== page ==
Some owners are outright diabolical in naming their horses. Jerry Jamgotchian, a gadfly who has been at odds with the California Horse Racing Board for years and has occasionally taken them to court, has named several horses after board members in unflattering ways. While the namesakes of these horses are obvious to many in the game, Jamgotchian doesn't use full names, which enables him to skirt Jockey Club rules. He named one horse Ingrid the Gambler, after Ingrid Fermin, former executive director of the CHRB. Another horse was named Shut Up Shapiro, after Richard Shapiro, the former CHRB chairman.

The famous owner-trainer team of Isidore Bieber and Hirsch Jacobs was known for naming horses after their political beliefs. They opposed President Franklin D. Roosevelt's third term in office and named a horse Nothirdchance. When a constitutional amendment that limited presidents to two terms was ratified, Bieber and Jacobs named a colt Hail to Reason, who sired a Kentucky Derby winner in Proud Clarion and an Epsom Derby winner in Roberto.

In 2005, The Jockey Club refused to approve the name Sally Hemings for a horse, which resulted in a lawsuit in federal court. Hemings was a slave who was said to have been the mistress of President Thomas Jefferson. The owner of the horse, Garrett Redmond, said Sally Hemings was a natural name, in that the horse's dam was called Jefferson's Secret, a daughter of Colonial Affair. Redmond's suit was twice dismissed by federal judges, but there were those who thought The Jockey Club had overstepped its bounds. "If The Jockey Club chooses to be so fastidious about proper names for horses," said a letter writer to Daily Racing Form, "I'd like to know how it allowed Thoroughbreds to be named Slambamthankyaman, Isitingood, Drop Your Drawers, or any one of numerous other names." While his case meandered through the courts, Redmond campaigned his horse as Awaiting Justice.

Another of The Jockey Club's rules is that names that are "suggestive or have a vulgar or obscene meaning" may not be used, and Rick Bailey said his staff even does phonetic checks to protect against off-color names and names that might sound like the names of prominent horses. But yesterday's off-color slang can sometimes be today's vogue, and at The Jockey Club, name clearance is an all-day job. I remember Drop Your Drawers − the owner, George Pappas, said with a straight face that the name occurred to him one day when his secretary, rooting through her desk for their list of tentative names, dropped the drawer to the floor. I didn't buy any land in the Everglades from Pappas, either.

Drop Your Drawers was just below The Jockey Club's 18-character maximum, and when a favorite name approaches that limit, owners have been known to jam the words together. Hence, David Lanzman's Dontsellmetofelons, which may or may not be a comment on his unhappy partnership with International Equine Acquisitions Holdings involving I Want Revenge, the Kentucky Derby favorite in 2009 before he was scratched the morning of the race. None of the IEAH principals is a felon, and Michael Iavarone, in an interview with The New York Times earlier this year, declined to comment about Dontsellmetofelons, who is a half-brother to I Want Revenge.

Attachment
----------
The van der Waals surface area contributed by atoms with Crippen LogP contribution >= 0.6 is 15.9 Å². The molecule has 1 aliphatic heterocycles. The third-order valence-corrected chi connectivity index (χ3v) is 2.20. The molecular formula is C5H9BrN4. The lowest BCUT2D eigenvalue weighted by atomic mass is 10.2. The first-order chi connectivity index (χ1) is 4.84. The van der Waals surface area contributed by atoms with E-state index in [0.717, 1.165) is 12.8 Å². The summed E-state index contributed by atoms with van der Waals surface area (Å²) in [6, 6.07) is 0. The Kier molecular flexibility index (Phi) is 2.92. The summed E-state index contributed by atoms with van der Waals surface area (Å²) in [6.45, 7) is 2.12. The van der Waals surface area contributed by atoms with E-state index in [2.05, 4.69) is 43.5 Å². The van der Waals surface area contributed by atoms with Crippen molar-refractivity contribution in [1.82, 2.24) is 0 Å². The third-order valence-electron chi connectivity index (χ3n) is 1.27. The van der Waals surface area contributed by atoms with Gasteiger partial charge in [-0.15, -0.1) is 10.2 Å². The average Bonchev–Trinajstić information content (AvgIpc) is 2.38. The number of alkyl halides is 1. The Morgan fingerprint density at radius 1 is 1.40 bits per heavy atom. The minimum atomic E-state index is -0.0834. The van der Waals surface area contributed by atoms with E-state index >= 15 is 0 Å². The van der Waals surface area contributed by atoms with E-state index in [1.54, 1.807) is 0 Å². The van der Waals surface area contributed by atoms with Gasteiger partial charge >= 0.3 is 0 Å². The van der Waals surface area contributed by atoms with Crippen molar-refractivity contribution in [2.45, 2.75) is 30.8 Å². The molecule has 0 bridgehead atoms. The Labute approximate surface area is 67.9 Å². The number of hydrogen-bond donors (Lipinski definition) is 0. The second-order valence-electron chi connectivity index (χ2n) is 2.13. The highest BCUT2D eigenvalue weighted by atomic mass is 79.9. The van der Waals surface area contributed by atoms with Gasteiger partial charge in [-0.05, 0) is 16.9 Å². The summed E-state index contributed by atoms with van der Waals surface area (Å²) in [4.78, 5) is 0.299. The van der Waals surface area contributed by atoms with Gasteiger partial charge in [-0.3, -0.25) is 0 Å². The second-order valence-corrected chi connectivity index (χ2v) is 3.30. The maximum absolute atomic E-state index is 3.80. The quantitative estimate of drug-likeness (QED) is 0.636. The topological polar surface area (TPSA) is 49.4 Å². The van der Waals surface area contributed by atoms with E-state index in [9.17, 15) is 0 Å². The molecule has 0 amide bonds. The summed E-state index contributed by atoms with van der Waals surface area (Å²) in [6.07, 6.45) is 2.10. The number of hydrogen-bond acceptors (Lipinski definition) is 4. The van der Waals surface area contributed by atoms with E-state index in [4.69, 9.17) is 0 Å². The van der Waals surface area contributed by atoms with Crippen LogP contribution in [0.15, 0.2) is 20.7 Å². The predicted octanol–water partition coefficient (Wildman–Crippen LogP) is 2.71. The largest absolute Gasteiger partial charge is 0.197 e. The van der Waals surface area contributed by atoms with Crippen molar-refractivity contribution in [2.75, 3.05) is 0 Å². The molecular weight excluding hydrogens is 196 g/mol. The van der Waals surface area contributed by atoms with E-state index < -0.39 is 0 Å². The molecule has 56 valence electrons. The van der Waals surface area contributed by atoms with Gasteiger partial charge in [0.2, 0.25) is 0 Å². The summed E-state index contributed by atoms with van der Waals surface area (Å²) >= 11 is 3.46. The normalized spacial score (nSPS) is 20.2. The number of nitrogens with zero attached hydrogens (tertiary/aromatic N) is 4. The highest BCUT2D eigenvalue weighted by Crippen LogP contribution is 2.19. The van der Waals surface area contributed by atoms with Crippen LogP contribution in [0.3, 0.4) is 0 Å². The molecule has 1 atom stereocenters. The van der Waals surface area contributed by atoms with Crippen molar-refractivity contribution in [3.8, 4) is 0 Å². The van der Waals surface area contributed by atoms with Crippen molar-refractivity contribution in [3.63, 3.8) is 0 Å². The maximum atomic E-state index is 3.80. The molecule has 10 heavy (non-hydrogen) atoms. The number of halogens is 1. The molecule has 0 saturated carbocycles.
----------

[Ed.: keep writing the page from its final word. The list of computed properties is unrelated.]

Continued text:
Late last year, The Jockey Club opened 40,000 names of undistinguished horses who are 11-year-olds or older and have not raced or been bred the five previous years. Still, more than 445,000 names are on the unavailable list. In the days before the Internet, horse-naming was a laborious process. Now the mechanics are much easier, and owners can click on to the registry and immediately find out if their name choice hasn't been taken.

According to Bill Nack's book on Secretariat, five names were turned down when the naming process began: Scepter, Penny Chenery Tweedy's favorite; Royal Line; Something Special; Games of Chance; and Deo Volente, which means "God willing" in Latin. The name of Secretariat then came from Elizabeth Ham, who before joining Meadow Stud as a secretary had worked for Norman Hezekiah Davis, whose many political posts included a U.S. role at a World War II disarmament conference in Geneva, Switzerland, where the secretariat of the League of Nations was based. "Miss Ham thought that the name Secretariat had a nice ring to it," Tweedy said. "It was submitted as the third name on the second list."

Karen and Mickey Taylor had two promising young horses in 1974. They submitted the names Seattle Slew and Big John Taylor for one of the colts, and The Jockey Club approved Seattle Slew right away. The other horse, who also became a stakes winner, took the name of Big John Taylor. The Seattle part came from the state of Washington, where the Taylors lived. Their partners, Jim and Nancy Hill, lived in south Florida, where marshy sloughs, or slews, are not uncommon.

When William Woodward Sr. of Belair Stud showed a few friends one of his new yearlings, one of them said, "He's a beefy horse." That gave Woodward the idea to name the colt after a beef-packing center. The name Chicago was already taken. Kansas City? Not as bad as Alfredo, but close. So Woodward settled on Omaha.

Years later, Barney Nagler, the Daily Racing Form columnist, ran into someone who bred his mare to Omaha and called the foal South Dakota.

"Why South Dakota?" the man was asked.

"Because of Omaha," he said.

"Because of Omaha?"

"Yes, isn't Omaha in South Dakota?"